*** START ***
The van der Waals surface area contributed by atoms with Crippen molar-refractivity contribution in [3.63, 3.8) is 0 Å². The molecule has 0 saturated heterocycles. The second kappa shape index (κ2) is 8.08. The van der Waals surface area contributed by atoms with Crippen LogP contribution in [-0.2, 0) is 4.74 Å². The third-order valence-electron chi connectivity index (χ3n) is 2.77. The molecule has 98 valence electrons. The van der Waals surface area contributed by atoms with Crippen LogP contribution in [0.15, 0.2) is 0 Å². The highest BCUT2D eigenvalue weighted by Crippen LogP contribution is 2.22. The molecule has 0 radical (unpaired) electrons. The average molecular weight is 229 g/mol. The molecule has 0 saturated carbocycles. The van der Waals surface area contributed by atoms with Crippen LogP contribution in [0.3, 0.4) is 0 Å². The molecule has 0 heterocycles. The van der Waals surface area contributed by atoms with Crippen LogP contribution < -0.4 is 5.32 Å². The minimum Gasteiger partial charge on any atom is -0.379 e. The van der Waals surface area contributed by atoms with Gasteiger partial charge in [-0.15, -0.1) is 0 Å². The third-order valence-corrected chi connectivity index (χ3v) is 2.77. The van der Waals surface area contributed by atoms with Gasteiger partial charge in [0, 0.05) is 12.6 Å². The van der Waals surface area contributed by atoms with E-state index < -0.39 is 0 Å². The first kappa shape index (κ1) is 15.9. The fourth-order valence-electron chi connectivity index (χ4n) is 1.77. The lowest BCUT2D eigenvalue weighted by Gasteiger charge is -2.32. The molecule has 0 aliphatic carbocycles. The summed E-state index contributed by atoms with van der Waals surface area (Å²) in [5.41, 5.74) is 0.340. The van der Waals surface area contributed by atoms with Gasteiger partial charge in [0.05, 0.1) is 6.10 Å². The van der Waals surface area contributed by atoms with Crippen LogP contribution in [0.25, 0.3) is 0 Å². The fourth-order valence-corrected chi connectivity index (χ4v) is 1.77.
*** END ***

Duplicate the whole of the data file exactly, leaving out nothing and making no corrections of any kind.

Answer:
The van der Waals surface area contributed by atoms with Crippen molar-refractivity contribution in [3.63, 3.8) is 0 Å². The molecule has 0 saturated heterocycles. The second kappa shape index (κ2) is 8.08. The van der Waals surface area contributed by atoms with Crippen LogP contribution in [-0.2, 0) is 4.74 Å². The third-order valence-electron chi connectivity index (χ3n) is 2.77. The molecule has 98 valence electrons. The van der Waals surface area contributed by atoms with Crippen LogP contribution in [0.15, 0.2) is 0 Å². The highest BCUT2D eigenvalue weighted by Crippen LogP contribution is 2.22. The molecule has 0 radical (unpaired) electrons. The average molecular weight is 229 g/mol. The molecule has 0 saturated carbocycles. The van der Waals surface area contributed by atoms with Crippen LogP contribution in [0.3, 0.4) is 0 Å². The molecule has 0 heterocycles. The van der Waals surface area contributed by atoms with Crippen LogP contribution < -0.4 is 5.32 Å². The minimum Gasteiger partial charge on any atom is -0.379 e. The van der Waals surface area contributed by atoms with Gasteiger partial charge in [-0.15, -0.1) is 0 Å². The third-order valence-corrected chi connectivity index (χ3v) is 2.77. The van der Waals surface area contributed by atoms with Gasteiger partial charge in [0, 0.05) is 12.6 Å². The van der Waals surface area contributed by atoms with E-state index < -0.39 is 0 Å². The first kappa shape index (κ1) is 15.9. The fourth-order valence-electron chi connectivity index (χ4n) is 1.77. The lowest BCUT2D eigenvalue weighted by Gasteiger charge is -2.32. The molecule has 0 aliphatic carbocycles. The summed E-state index contributed by atoms with van der Waals surface area (Å²) in [5.41, 5.74) is 0.340. The van der Waals surface area contributed by atoms with Gasteiger partial charge in [0.05, 0.1) is 6.10 Å². The van der Waals surface area contributed by atoms with Crippen LogP contribution in [0.25, 0.3) is 0 Å². The fourth-order valence-corrected chi connectivity index (χ4v) is 1.77.